In this study, we identified a number of sequence and structure-based features that can distinguish known ncRNAs from their di-shuffled versions, which do not rely on a priori knowledge of sequence alignments, conservation with closely related organisms, or structural conservation. By utilizing these novel features, we developed a classifier for ncRNA gene prediction. The use of training samples from a large class of ncRNAs from diverse organisms enabled us to find different categories of ncRNAs from various organisms. We have successfully applied our de novo predictor to E.coli and S.solfataricus.

Application of our program has led to a number of novel ncRNA gene predictions. Using Northern blot analysis for E.coli, we were able to find expression in three out of six target candidates under our tested conditions. We believe the expressed candidates are stable decay products and one has the potential to be a riboswitch. Further functional experimental studies will be needed in order to fully verify these as real ncRNAs since transcription does not imply function.

The results of our ncRNA prediction in E.coli are shown to be highly competitive with or better than the existing prediction programs as we have well demonstrated in this study. Overall our genome-scale prediction results indicate that there may be many more ncRNAs in E.coli, particularly in non-intergenic regions, which have been missed by previous studies. Further functional studies on these predicted ncRNA genes are needed to better understand its role and mechanism in regulation.

The promising set of features identified in this study could possibly aid in predicting ncRNAs in eukaryotic genomes. Additional changes to the training set and methodology of the current windowing approach must be made to account for more complex genomic organization in higher-order genomes. Future studies may involve the comparison of other machine learning algorithms and meta-learning approaches.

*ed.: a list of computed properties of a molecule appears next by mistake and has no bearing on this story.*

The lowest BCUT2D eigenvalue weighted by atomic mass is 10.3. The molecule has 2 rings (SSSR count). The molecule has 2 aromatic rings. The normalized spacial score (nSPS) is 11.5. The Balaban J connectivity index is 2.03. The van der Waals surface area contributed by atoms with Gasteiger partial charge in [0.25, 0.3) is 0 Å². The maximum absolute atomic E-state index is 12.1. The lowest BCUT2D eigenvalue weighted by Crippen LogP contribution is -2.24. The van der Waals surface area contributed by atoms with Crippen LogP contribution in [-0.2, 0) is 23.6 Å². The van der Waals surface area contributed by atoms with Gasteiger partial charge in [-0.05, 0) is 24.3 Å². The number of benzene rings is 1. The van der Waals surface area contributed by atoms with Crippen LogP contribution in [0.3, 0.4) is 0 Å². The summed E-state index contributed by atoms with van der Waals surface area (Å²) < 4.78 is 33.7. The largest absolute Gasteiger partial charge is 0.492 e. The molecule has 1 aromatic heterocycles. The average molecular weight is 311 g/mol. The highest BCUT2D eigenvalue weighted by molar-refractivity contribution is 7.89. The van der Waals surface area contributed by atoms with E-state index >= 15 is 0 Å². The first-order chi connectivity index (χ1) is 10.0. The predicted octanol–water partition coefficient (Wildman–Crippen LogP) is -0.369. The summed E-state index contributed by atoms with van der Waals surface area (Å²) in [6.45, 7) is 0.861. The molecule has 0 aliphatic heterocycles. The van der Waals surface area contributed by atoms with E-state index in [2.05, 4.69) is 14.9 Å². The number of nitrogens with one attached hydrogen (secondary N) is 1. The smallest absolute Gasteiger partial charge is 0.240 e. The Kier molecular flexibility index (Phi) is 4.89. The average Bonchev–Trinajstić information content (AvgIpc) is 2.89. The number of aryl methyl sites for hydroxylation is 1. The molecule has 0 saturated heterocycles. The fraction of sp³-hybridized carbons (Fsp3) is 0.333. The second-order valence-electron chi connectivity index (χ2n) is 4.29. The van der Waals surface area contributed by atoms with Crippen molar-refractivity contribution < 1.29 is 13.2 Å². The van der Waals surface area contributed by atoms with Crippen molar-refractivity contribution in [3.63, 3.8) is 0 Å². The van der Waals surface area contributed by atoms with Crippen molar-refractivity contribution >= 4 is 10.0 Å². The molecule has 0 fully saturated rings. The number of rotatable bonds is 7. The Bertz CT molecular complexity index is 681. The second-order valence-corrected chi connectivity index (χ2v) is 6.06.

The de novo aspect of our approach makes it easily applicable to newly or partially sequenced genomes since it is not homology-based nor it requires the computation of multiple sequence alignments among related organisms. The ensemble-based features identified in our study perform significantly better than established MFE-based methods. All these capabilities led to the identification of two new regulatory RNAs among other possibly new ncRNA genes.

Supplementary Material

[Supplementary Data]


The authors thank the anonymous reviewers for providing valuable suggestions and thank members of the Computational Systems Biology Laboratory for their helpful discussions and Qi Liu for his assistance in using the RNACluster software. They also thank Juan Cui for useful discussions and running SVM experiments.

Funding: National Science Foundation (#NSF/DBI-0354771, #NSF/ITR-IIS-0407204, #NSF/DBI-0542119, #NSF/CCF-0621700, #NSF/DBI-0542119004, #NSF/EBI-0542119); the National Institutes of Health (#NIH/1R01GM075331, #NIH/3R01GM075331-01A2S1, #NIH/1R01GM081682-01); the Department of Energy BioEnergy Science Center (#DOE/4000063512); a Distinguished Scholar grant from the Georgia Cancer Coalition (to Y. X.). The BioEnergy Science Center is a US Department of Energy BioEnergy Research Center supported by the Office of Biological and Environmental Research in the DOE Office of Science. Additional support was provided by the National Institutes of Health (GM057220 and GM081554 to S.R.K.).

Conflict of interest: none declared.